BALTIMORE (AP) — A Baltimore police officer charged in the death of Freddie Gray must testify against his colleagues while he awaits a retrial, Maryland's highest court ruled Tuesday.
The Court of Appeals did not give any reason for the decision, saying it would issue an opinion later. The case was unusual because Officer William Porter's trial ended with a hung jury and as he was awaiting a retrial, a judge ruled he had to testify against some of the officers charged in the Gray case but not others.
The appeals court heard arguments over the issue last week and questioned Porter's attorney about why he shouldn't testify at multiple trials. Porter's attorney said every time he took the stand it could subject the officer to a perjury charge.
Gray died in April, a week after his neck was broken in the back of a police transport van while he was handcuffed and shackled, but left unrestrained by a seat belt.
Porter testified at his trial and said he didn't do anything wrong during Gray's arrest. He told a jury that it was the van driver's responsibility to make sure Gray was secured in a seat belt.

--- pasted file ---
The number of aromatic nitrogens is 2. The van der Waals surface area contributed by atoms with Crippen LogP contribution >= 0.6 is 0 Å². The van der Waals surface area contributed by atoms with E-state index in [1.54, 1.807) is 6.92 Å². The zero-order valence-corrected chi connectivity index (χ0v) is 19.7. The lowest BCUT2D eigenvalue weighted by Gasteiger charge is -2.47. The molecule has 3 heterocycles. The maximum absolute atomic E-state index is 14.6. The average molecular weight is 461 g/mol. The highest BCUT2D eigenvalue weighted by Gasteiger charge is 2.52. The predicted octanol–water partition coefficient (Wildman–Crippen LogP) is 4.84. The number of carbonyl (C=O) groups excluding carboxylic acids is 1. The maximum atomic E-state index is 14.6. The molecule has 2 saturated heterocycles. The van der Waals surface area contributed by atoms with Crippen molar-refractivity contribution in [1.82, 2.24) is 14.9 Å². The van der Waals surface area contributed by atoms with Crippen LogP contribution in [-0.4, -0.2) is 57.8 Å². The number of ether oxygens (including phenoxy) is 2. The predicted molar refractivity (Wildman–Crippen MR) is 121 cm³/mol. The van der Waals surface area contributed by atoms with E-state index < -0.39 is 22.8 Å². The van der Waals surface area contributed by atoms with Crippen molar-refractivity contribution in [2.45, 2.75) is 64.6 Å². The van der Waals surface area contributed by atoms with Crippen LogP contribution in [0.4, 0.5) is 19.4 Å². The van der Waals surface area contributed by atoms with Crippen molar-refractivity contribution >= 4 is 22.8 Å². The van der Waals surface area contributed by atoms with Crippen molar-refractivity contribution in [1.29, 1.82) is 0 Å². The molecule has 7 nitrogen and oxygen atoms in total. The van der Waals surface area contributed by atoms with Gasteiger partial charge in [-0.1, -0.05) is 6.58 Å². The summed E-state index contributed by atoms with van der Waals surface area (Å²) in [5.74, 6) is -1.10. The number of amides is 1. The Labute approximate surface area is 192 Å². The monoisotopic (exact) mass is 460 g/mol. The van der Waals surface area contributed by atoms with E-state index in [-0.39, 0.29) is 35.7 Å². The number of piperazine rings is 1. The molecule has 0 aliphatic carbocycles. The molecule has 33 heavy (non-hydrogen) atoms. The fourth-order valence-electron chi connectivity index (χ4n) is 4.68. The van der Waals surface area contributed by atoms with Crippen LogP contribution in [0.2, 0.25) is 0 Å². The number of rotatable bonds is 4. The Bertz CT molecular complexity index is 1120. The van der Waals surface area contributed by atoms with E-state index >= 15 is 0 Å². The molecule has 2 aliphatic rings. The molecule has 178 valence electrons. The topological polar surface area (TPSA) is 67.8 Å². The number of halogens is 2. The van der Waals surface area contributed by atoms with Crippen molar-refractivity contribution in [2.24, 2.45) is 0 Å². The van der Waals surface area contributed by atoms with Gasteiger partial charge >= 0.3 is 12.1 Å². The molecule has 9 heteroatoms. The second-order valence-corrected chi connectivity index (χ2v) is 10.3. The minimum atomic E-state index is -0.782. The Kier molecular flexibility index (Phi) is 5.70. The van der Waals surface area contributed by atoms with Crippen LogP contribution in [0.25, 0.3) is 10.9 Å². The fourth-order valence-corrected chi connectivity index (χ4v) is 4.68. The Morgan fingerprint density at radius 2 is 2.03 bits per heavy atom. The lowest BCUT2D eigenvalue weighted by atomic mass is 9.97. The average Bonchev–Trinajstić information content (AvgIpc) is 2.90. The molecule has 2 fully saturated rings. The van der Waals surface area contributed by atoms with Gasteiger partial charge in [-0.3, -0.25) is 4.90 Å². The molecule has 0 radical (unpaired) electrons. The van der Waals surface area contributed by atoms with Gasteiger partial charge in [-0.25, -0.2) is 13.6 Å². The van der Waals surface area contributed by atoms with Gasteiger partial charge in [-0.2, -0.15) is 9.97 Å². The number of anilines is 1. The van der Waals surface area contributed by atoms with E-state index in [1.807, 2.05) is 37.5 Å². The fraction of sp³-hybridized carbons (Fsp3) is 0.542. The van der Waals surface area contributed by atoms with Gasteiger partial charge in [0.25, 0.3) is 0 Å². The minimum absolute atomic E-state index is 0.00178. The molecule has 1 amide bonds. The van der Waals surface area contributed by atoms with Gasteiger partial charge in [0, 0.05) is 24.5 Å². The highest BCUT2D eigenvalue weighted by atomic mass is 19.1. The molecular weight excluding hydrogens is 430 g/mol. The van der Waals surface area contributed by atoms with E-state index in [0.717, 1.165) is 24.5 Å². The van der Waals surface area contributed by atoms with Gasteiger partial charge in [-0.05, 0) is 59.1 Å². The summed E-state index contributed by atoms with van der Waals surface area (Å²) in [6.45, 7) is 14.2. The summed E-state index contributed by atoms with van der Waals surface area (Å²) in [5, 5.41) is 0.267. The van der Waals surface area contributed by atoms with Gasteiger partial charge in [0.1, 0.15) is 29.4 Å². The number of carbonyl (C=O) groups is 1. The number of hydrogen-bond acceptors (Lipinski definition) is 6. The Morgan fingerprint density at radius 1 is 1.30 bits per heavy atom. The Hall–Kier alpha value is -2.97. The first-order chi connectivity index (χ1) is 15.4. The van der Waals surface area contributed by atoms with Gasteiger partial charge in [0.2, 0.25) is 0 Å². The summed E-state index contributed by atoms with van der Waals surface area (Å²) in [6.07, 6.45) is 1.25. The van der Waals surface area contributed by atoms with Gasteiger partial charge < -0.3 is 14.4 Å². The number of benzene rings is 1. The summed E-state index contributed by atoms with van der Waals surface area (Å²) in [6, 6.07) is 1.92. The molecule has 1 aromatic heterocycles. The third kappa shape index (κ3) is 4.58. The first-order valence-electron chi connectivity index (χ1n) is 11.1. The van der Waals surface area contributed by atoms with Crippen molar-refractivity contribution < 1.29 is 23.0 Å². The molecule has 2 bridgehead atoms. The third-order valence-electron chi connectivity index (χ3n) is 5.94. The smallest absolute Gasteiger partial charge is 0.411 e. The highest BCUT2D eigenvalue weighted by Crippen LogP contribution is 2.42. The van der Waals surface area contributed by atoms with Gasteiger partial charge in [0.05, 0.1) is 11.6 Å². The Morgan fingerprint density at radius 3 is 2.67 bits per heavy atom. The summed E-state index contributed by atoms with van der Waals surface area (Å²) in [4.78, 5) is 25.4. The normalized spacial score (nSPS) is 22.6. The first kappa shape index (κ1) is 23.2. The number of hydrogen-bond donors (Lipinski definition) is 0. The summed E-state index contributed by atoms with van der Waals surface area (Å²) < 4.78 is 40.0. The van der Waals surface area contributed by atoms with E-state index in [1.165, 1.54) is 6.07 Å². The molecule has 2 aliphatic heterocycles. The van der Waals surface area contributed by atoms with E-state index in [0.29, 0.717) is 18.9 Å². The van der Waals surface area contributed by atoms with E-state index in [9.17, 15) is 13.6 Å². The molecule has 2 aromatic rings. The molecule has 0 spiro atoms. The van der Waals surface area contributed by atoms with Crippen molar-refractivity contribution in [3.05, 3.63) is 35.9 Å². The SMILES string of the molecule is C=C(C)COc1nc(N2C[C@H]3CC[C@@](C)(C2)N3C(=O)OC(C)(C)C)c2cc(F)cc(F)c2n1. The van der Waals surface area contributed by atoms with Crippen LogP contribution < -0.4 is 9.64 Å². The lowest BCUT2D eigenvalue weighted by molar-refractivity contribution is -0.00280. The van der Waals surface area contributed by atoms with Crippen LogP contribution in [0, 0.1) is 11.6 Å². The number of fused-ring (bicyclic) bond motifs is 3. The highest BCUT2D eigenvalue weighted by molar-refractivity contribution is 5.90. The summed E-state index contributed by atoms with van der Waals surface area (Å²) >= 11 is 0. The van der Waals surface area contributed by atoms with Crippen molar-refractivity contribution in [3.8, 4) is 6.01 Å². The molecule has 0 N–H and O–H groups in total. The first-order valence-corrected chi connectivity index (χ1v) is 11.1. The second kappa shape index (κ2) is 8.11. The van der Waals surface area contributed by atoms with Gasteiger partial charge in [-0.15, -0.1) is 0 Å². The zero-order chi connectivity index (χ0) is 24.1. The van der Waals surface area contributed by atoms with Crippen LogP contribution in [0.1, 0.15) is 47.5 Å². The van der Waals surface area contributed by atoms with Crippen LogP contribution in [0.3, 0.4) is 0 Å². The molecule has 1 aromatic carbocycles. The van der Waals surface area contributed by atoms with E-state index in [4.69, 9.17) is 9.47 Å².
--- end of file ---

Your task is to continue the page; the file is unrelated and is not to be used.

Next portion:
Porter was the first officer to stand trial, but the issue of whether Porter could be compelled to testify against his colleagues halted the other trials.
Tuesday's rulings mean the cases will be sent back to a lower court and the trials can move forward.
The appeals court issued two rulings. The first ruling agreed with Baltimore Circuit Judge Barry Williams' decision to force Porter to testify against Sgt. Alicia White and Officer Caesar Goodson, all of whom face manslaughter, assault, reckless endangerment and misconduct in office charges. Goodson, the van driver, faces the most serious charge, second-degree murder.
A second order reversed Williams' decision that Porter did not have to testify against officers Garrett Miller, Edward Nero and Lt. Brian Rice. They face misconduct in office, reckless endangerment and assault charges. Rice also faces a manslaughter charge.
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